Varicose veins and other vein conditions don’t always manifest the same symptoms. For example, you and a friend may both suffer from seemingly similar spider veins. Nonetheless, your friend may not experience the same pain that you feel on a regular basis.
Let’s look at some of the explanations behind such differences.
What Causes Vein Problems?
Very simply, almost all vein problems have only 2 main causes: 1- What you were born with; in other words, “How tough are your veins?” and 2: Gravity.
Blood that supplies oxygen and nutrients to your feet [in the arteries] has to return to the heart in order to complete the circulation. It does this from the day you are born. And the earth’s gravity tries to force the blood to the earth since the day you were born.
The main reason that the blood in the veins can return to the heart is that there are a series of one-way valves in our veins that prevent the blood from going backwards [toward the earth]. Unfortunately, over time, gravity’s pressure can breakdown the valves and render them incompetent. Once this happens the blood can run backwards. This results in an increased pressure in the system. It is this increased pressure that leads to varicose veins and the other problems of venous disease.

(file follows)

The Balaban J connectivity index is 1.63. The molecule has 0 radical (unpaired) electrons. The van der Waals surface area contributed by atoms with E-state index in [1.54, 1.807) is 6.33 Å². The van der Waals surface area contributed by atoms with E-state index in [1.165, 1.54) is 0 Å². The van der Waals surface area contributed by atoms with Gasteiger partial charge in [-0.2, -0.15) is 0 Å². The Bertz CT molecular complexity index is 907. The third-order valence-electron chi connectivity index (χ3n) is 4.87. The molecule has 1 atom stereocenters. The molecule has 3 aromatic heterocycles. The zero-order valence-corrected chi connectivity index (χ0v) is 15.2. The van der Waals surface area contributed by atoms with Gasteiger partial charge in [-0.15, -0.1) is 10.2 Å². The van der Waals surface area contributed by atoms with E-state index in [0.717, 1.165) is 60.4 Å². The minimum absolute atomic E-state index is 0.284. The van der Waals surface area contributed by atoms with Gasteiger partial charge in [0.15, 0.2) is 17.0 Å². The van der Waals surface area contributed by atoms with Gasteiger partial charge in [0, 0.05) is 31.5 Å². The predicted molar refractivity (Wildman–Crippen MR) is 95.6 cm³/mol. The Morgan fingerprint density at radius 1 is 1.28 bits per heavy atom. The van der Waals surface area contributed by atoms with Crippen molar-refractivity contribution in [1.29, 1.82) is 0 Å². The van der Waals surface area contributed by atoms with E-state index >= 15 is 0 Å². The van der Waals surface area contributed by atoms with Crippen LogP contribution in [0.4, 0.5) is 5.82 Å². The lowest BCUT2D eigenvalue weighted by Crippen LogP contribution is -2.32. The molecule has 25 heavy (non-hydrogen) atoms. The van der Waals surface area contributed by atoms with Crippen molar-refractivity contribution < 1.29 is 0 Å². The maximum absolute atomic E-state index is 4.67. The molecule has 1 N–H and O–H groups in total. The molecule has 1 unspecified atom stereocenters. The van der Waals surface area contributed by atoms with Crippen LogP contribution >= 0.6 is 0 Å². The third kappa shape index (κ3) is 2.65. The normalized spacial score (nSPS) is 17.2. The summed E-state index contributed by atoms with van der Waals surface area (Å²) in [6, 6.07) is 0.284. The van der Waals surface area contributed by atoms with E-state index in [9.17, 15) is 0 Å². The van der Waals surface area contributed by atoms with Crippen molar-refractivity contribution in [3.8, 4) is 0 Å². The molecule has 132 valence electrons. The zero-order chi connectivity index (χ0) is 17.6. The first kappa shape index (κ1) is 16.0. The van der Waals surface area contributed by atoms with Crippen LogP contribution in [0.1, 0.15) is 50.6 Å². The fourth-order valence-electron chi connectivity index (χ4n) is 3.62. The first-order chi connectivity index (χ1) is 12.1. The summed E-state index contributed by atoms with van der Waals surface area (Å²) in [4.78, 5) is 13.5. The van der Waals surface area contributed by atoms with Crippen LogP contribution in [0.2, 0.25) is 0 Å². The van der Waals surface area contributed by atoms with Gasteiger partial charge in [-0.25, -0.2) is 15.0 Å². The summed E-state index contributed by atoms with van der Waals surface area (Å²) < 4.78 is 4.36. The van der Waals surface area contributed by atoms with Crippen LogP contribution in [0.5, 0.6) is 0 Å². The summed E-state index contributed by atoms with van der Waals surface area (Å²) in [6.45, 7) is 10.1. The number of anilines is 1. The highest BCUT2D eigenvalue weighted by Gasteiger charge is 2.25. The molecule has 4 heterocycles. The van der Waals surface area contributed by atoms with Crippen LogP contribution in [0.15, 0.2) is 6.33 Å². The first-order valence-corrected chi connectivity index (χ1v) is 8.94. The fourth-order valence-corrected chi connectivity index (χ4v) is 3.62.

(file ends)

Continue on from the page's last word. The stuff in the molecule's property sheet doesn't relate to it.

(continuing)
Effects of Improper Vein Blood Flow
As you might imagine, an increase in pressure in the venous system can create swollen, dilated, tortuous veins—these are called “varicose veins”. When the walls get stretched enough, patients can have varying amounts of aching and pain. When the pressure gets high enough, fluid can get pushed out into the tissues, resulting in swelling that typically gets worse as the day wears on.
Microscopic amounts of tiny red blood cells can be pushed out of the circulation and into the tissues where they breakdown forming brownish spots or discoloration [No these are not age spots that you automatically get as you grow older].
Over time the high pressure + swelling causes dysfunction at the cellular level and the skin breaks down and painful ulcers occur. If the veins get dilated enough, the blood begins to move more and more slowly and blood clots can occur. There are other symptoms that can occur as well; e.g. fatigue, restless legs, and night cramps.
What Should I Do If I am Worried About My Veins?
Interestingly, not all those who have large, dilated, swollen veins have symptoms. Nevertheless, these symptom-free patients DO have high pressure in their veins [Venous Hypertension]. So in spite of being pain-free, the forces that are at work in their veins are, in time, going to result in swelling, ulceration, blood clots, and destruction of the valves in the deep venous system [which can’t be repaired].
The bottom line: if you recognize that you might have a vein problem you should seek out a vein specialist. Now that you recognize what is going on, you should do this regardless of whether you have symptoms or not.
How to find a vein expert? That is a completely different subject, as there are many self-appointed vein experts out there. The best way to find a vein expert is to go to: www.americanboardofphlebology.org and click on the find a Board Certified Physician.
Schedule your appointment with vein specialist Robert Ruess, MD of Five Star Vein Institute. Visit www.fivestarvein.com for sockets more information.